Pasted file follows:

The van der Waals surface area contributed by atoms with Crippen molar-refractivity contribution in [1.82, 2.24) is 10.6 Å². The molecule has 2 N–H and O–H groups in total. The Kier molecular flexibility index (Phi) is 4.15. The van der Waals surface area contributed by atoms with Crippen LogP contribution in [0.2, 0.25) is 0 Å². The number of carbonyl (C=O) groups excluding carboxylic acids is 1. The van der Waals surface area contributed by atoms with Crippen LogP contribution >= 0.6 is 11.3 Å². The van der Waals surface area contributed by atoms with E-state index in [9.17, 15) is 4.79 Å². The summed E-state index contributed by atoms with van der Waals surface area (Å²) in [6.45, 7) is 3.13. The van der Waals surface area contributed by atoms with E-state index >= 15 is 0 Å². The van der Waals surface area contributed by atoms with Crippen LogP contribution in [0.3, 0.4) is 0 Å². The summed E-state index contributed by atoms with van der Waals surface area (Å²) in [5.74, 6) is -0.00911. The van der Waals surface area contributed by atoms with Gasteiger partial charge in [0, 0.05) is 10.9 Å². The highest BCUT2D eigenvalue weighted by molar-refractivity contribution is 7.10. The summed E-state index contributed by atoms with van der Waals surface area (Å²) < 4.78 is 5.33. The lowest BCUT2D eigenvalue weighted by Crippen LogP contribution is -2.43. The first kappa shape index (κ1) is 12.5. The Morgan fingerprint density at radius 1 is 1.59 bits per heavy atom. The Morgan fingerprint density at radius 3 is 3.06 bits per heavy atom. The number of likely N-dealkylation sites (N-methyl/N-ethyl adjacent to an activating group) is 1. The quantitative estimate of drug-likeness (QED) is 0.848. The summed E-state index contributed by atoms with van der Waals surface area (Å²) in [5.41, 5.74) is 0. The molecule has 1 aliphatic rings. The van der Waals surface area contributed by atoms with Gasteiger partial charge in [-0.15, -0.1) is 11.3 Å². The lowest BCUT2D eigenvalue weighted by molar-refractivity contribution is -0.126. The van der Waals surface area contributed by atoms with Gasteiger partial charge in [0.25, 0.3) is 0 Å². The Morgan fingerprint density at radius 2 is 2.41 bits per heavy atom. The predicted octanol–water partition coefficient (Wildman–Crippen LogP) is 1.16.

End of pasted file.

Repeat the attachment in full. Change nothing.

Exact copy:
The van der Waals surface area contributed by atoms with Crippen molar-refractivity contribution in [1.82, 2.24) is 10.6 Å². The molecule has 2 N–H and O–H groups in total. The Kier molecular flexibility index (Phi) is 4.15. The van der Waals surface area contributed by atoms with Crippen LogP contribution in [0.2, 0.25) is 0 Å². The number of carbonyl (C=O) groups excluding carboxylic acids is 1. The van der Waals surface area contributed by atoms with Crippen LogP contribution >= 0.6 is 11.3 Å². The van der Waals surface area contributed by atoms with E-state index in [9.17, 15) is 4.79 Å². The summed E-state index contributed by atoms with van der Waals surface area (Å²) in [6.45, 7) is 3.13. The van der Waals surface area contributed by atoms with E-state index >= 15 is 0 Å². The van der Waals surface area contributed by atoms with Crippen LogP contribution in [0.3, 0.4) is 0 Å². The summed E-state index contributed by atoms with van der Waals surface area (Å²) in [5.74, 6) is -0.00911. The van der Waals surface area contributed by atoms with Gasteiger partial charge in [0, 0.05) is 10.9 Å². The highest BCUT2D eigenvalue weighted by molar-refractivity contribution is 7.10. The summed E-state index contributed by atoms with van der Waals surface area (Å²) < 4.78 is 5.33. The lowest BCUT2D eigenvalue weighted by Crippen LogP contribution is -2.43. The first kappa shape index (κ1) is 12.5. The Morgan fingerprint density at radius 1 is 1.59 bits per heavy atom. The Morgan fingerprint density at radius 3 is 3.06 bits per heavy atom. The number of likely N-dealkylation sites (N-methyl/N-ethyl adjacent to an activating group) is 1. The quantitative estimate of drug-likeness (QED) is 0.848. The summed E-state index contributed by atoms with van der Waals surface area (Å²) in [5.41, 5.74) is 0. The molecule has 1 aliphatic rings. The van der Waals surface area contributed by atoms with Gasteiger partial charge in [-0.15, -0.1) is 11.3 Å². The lowest BCUT2D eigenvalue weighted by molar-refractivity contribution is -0.126. The van der Waals surface area contributed by atoms with Gasteiger partial charge in [0.25, 0.3) is 0 Å². The Morgan fingerprint density at radius 2 is 2.41 bits per heavy atom. The predicted octanol–water partition coefficient (Wildman–Crippen LogP) is 1.16.